Sex, Shame, and Violence
A Revolutionary Practice of Public Storytelling in Poor Communities
For more than three decades, Kathleen Cash has lived and worked with impoverished people, learning about their lives. Listening to them talk about their feelings of shame, Cash heard how people suffered from being unable to change what was happening to them--HIV infection, sexual and domestic violence, violence toward children, and environmental degradation. She saw that many interventions lacked emotional and cultural integrity and thus did little to alleviate these hardships. So Cash went outside the conventional approaches to health promotion and social justice and devised a community narrative practice, a strategy for engaging people through storytelling. From numerous ethnographic interviews, she pieced together cultural stories in a way that resonated with community people and revealed the paradoxes in their suffering. Cash recruited local artists to illustrate the stories in a form resembling a graphic novel and distributed these booklets for community discussion. (This book includes excerpts from these illustrated stories.)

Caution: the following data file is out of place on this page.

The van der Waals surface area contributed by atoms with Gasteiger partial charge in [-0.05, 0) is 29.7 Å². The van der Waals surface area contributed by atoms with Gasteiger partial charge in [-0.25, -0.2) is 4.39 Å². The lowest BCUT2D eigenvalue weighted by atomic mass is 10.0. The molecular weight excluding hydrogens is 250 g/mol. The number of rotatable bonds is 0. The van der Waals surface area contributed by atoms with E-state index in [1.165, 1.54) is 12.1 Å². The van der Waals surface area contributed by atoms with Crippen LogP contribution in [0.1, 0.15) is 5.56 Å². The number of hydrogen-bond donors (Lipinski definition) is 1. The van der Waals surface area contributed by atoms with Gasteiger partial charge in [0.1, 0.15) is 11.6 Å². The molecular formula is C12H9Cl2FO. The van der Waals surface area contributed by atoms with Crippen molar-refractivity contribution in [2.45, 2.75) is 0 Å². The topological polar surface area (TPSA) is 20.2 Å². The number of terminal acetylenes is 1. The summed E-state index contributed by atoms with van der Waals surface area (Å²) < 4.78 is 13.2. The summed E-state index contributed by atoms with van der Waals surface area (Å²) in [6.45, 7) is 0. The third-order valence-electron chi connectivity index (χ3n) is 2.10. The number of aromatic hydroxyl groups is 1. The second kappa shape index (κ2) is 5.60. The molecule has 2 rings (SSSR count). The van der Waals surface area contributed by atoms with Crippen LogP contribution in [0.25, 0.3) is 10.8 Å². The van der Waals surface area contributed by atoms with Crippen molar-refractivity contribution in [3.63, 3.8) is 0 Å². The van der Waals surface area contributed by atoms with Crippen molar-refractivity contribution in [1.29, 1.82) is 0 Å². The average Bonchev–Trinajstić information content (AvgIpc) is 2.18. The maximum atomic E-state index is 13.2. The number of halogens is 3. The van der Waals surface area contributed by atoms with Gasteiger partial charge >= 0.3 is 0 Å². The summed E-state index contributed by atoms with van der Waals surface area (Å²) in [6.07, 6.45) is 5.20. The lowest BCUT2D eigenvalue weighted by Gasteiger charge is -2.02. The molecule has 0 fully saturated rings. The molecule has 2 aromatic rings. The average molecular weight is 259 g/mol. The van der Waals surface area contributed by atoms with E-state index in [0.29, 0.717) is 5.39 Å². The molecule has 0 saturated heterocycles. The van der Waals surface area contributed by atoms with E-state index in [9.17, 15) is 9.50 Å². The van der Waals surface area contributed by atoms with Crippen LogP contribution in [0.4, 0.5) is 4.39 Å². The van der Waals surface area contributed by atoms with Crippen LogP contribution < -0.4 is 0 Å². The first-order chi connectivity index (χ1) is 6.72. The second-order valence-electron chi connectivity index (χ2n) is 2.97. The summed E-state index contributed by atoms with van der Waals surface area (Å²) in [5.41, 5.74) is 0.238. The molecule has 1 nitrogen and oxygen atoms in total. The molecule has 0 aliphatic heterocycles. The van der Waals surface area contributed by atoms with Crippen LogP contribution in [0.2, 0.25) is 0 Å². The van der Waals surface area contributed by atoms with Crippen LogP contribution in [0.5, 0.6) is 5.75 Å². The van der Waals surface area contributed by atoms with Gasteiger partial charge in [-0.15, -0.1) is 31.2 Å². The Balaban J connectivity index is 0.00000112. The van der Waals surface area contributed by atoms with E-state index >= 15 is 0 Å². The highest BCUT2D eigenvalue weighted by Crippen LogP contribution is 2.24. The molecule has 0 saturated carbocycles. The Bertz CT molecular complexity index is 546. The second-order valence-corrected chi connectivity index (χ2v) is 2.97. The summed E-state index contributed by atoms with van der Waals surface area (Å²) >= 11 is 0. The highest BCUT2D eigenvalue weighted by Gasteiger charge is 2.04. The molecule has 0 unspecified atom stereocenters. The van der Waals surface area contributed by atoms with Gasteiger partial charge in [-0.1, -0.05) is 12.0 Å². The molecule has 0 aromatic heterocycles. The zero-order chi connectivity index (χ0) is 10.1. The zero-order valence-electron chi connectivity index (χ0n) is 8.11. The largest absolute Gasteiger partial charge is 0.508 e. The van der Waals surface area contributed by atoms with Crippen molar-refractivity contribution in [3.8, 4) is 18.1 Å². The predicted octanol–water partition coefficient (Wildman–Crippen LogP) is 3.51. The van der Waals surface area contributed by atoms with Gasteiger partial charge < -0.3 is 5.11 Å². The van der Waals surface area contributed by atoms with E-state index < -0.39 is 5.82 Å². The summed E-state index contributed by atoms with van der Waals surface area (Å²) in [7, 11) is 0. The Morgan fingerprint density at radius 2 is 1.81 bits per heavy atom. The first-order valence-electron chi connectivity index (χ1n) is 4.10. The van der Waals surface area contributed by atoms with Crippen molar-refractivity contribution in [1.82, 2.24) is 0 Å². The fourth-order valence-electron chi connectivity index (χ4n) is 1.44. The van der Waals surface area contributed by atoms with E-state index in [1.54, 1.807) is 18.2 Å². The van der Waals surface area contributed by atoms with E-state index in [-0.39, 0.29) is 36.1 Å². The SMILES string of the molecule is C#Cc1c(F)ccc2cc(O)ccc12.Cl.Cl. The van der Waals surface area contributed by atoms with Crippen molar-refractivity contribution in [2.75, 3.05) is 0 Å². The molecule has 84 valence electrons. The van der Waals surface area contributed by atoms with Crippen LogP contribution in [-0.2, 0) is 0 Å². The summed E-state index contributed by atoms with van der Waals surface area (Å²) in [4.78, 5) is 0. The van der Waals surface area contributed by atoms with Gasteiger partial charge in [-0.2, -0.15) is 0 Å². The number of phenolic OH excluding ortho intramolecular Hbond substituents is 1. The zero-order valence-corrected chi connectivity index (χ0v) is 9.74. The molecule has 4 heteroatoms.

In Thailand, Bangladesh, Haiti, Uganda, and the United States, people learned to talk about forbidden subjects and say what they could never say before. They stood up to each other, reconciled, and made health-seeking decisions. By helping others, they repaired themselves. In cathartic conversations they acknowledged shame, which led to acts of courage and generosity.